Worden: Yeah, you know, it’s weird. I go in different cycles. Sometimes I’ll sit around and work on lyrics, and maybe just spend an hour a day honing songs and writing new ideas. Others, I’d spend eight, 10 and 12 hours a day tracking and mixing. But I like to move pretty quickly… I like to keep things fresh.
EU: Did going solo have any impact on writing it? Is there a “Here I go again on my own!” moment (to quote Whitesnake)?
Worden: Yeah. There is. It’s nice to not have to compromise. I’m sort of bull-headed on a lot of artistic ideas. I was lucky, in both groups I was in. I was in groups with some pretty easygoing guys that kind of let me have my way with a lot of stuff. But there was always a compromise, you know, and because this is my project there is no compromise. Kind of lets me be the bull-headed asshole that I am sometimes.
EU: The release party, is this the first event that you’ve done?
Worden: I’ve been playing live for 15 years or something, but this music has never been performed live. It’s gonna be interesting, because it’s just me and one other person. And we’re playing everything. You know, all these parts. Some of these songs have seven or eight parts. We’re playing them all live. I’ve been really spending a lot of time trying to figure out my setup for that. Essentially, I’m gonna be playing keyboard, synth, guitar and APC… all at the same time, or kind of bouncing in between. So, I’ll have the guitar on—I don’t know if you checked out the video of my friend Will and I rehearsing, but it kinda gives some friends and idea of how we’re gonna do it. I’m juggling a lot of stuff. Singing, doing different parts, triggering loops. Will is my—my friend Will Montgomery, he’s an amazing musician; great drummer, great keyboardist, great bassist, amazing singer—he’s playing drums and singing. The drum setup is a little different, too. We’re using mostly sample pads with some acoustic cymbals and a snare mixed in, and he’s gonna be singing with me.
It’s really challenging for both of us. It’s something… musically, we’ve been working musicians for as long as both of us can remember. I was talking to Will yesterday, we were hanging out. He was like, “Man,” because we kept messing up this song, you know, we were really working on it and we kept forgetting things because there’s a lot going on. He’s like, “Man, I love this.” Because if he’s playing at a gig, he’ll be texting a friend, playing with one hand… “But this, there’s so much going on. So many little, intricate parts and samples. Things that we have to do that it kind of requires this concentration level that… This is pretty demanding, which has been fun and challenging.”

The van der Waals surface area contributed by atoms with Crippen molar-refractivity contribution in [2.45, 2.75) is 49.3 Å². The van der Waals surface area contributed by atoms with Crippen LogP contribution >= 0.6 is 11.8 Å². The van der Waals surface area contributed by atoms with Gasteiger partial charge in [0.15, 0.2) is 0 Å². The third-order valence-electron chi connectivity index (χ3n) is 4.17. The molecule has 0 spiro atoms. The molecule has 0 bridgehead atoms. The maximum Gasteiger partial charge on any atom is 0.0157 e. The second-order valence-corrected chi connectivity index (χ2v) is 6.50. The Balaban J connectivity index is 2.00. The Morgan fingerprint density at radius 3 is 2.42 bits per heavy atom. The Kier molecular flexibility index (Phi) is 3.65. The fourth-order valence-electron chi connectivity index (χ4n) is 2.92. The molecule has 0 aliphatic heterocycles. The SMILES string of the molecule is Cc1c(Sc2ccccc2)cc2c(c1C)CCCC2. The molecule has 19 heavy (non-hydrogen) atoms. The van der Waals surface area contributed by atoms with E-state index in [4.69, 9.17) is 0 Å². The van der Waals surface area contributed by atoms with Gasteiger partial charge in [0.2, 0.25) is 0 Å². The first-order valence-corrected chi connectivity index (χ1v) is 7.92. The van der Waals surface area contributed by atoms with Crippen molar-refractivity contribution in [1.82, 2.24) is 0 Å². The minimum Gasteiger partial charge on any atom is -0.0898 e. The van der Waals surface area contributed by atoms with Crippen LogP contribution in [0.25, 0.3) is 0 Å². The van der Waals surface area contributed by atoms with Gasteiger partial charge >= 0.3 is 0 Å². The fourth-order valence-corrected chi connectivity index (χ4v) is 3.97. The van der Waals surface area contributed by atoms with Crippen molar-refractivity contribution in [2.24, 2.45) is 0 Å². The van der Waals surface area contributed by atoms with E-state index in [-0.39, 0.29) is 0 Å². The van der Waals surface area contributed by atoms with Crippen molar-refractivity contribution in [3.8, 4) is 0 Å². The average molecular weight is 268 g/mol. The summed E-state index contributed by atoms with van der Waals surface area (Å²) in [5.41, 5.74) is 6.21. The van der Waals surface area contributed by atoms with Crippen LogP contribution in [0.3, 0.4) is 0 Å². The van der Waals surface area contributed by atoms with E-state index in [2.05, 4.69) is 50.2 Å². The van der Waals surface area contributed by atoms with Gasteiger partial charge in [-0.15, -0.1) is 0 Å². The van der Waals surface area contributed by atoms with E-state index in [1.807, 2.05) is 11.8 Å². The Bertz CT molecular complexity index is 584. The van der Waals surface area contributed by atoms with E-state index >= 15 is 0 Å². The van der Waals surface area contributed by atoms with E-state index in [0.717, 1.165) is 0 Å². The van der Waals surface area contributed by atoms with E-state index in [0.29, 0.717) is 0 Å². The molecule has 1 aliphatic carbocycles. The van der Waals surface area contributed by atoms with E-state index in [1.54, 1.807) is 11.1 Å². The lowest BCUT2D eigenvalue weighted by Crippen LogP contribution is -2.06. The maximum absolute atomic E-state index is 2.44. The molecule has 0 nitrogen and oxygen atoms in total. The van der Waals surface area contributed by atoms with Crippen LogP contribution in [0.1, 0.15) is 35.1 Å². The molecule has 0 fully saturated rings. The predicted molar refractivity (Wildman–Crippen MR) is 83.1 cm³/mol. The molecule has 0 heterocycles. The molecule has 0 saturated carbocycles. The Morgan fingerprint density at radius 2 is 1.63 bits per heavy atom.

EU: Seems like there’s a lot that can go wrong with that. What’s rehearsal like?
Worden: It’s high-stakes, which kind of makes it fun. You know, that’s an element of jazz that has kind of stayed with me. It’s definitely not jazz music… but I think one of the spirits of jazz that I think is still there is that risk. That willingness to take that risk, like if I trigger a part wrong, if I trigger that one part a quarter note off—if you’re playing an instrument, you can cover it up and nobody’s gonna notice. If I trigger that part a quarter note off with the APC, the controller, everybody’s gonna know. Because it’s gonna be cacophony. It’s gonna sound awful.
Which is fun, you know? It’s risky…
If we don’t get our parts exactly right, it doesn’t have that fluidness. There’s no ability to compensate. There’s no ability to go with the flow. If it’s not within the structure—because it’s computers, sequences in computers—so, if everything doesn’t fit perfectly in the structure, there’s no way to compensate. It’s just fucked. There’s nothing you can do.
If you mess up, it’s almost like those guys who do the skydiving in the flying squirrel suits. You’re right on the edge. If you hit the edge, you mess up, then the song’s dead. Which is scary.
EU: Sounds stressful.
Worden: Yeah, which is fun. It’s fun to aspire to that level of mastery of what we’re doing, because we’re definitely not there yet. We’ve got this timeframe to keep working at it and try to get it.
EU: With just a couple of weeks left (before the show), how do you psych yourself up for that?
Worden: Lots of coffee.
EU: Thank you for your time.